Singapore Airlines Suites SQ12 SIN-NRT Full Fare

To be exact, we spent 51,000 KrisFlyer miles and s$201.70 for each ticket.

Singapore Airlines Suites SQ12 SIN-NRT Miles Redemption Amount

But 51,000 miles seems like a huge number!

Actually, not really. If you're blessed enough to have your company fly you around for work on Singapore Airlines (even in economy class), the miles can rack up mighty quickly. For example, a single return trip to Johannesburg and back nets you 13,448 miles (with 25% bonus from KrisFlyer Silver/Gold).

Singapore Airlines Suites SQ12 SIN-NRT SIN JNB mileage accrual

In addition to flying (or if you don't fly many long hauls), supplement your earning rate with an air miles credit card. Holding both the Citi PremierMiles Visa and Amex * cards net you 25,000 miles a year, in addition to up to 10 additional miles for each dollar spent (for seasonal hotel booking or other promotions).

Singapore Airlines Suites SQ12 SIN-NRT SIN JNB mileage accrual

So let's put together a quick, simple scenario:

Jan-Feb 2016: Fly a single Economy class long-haul Singapore Airlines flight: 14,000 miles.
Mar 2016: Annual renewal for Citi PremierMiles Visa and Amex: 25,000 miles.
Jan-Oct 2016: Charge monthly expenditure of s$1,000, @ 1.3 miles per dollar: 13,000 miles.

Total accrued in less than a year: 52,000 miles, enough to take the exact same journey that we did!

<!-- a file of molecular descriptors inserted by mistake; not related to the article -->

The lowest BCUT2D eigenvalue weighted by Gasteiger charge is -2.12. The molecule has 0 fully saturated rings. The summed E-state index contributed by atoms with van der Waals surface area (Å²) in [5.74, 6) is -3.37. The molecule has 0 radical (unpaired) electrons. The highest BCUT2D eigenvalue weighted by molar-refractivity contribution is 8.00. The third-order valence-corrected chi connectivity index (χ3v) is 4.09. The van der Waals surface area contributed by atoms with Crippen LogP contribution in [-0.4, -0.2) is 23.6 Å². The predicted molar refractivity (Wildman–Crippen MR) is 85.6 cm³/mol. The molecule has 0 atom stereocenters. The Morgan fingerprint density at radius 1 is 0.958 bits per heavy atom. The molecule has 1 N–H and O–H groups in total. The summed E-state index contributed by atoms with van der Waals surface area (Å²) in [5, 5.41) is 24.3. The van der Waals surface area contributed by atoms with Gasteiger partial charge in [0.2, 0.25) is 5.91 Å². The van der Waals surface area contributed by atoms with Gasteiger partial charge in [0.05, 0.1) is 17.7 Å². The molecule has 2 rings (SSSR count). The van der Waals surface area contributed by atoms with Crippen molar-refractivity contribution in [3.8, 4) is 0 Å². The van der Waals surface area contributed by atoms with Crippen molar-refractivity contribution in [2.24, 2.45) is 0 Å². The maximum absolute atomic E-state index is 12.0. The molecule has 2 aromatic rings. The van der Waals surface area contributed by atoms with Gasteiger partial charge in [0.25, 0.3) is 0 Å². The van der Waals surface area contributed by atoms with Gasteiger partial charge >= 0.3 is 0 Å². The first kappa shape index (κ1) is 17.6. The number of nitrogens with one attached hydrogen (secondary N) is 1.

Yes, it really is that straightforward. Obviously you'll need to set your own target according to your own individual mileage earning rate and/or how many family members you have. For a quick and easy guide to how many miles you need for selected destinations, do check out our Ultimate Singapore Airlines KrisFlyer Miles Redemption Guide. Quick tip: 31,875 miles is enough to buy you a one way Suites class journey to Hong Kong.

* Disclaimer: There are dozens of Mileage cards in Singapore: Choose one that suits you best. We are only using Citi's cards in this blog post for illustration, and we do not gain anything if you decide to apply. Having said that, Citi does have a 'friend referral' facility, so if you found this post useful and would like to throw us a bone do get in touch :)



Final thoughts and et cetera

If you weren't aware of Mileage redemptions up til now, we sincerely hope that this post has inspired you to follow in our footsteps, and start building up your own little nest egg of KrisFlyer miles to fly in supreme comfort to wherever your next upcoming destination is. If you're interested and would like to know a little bit more detail, don't hesitate to contact us via email (or via the comments section below); we're definitely eager to share.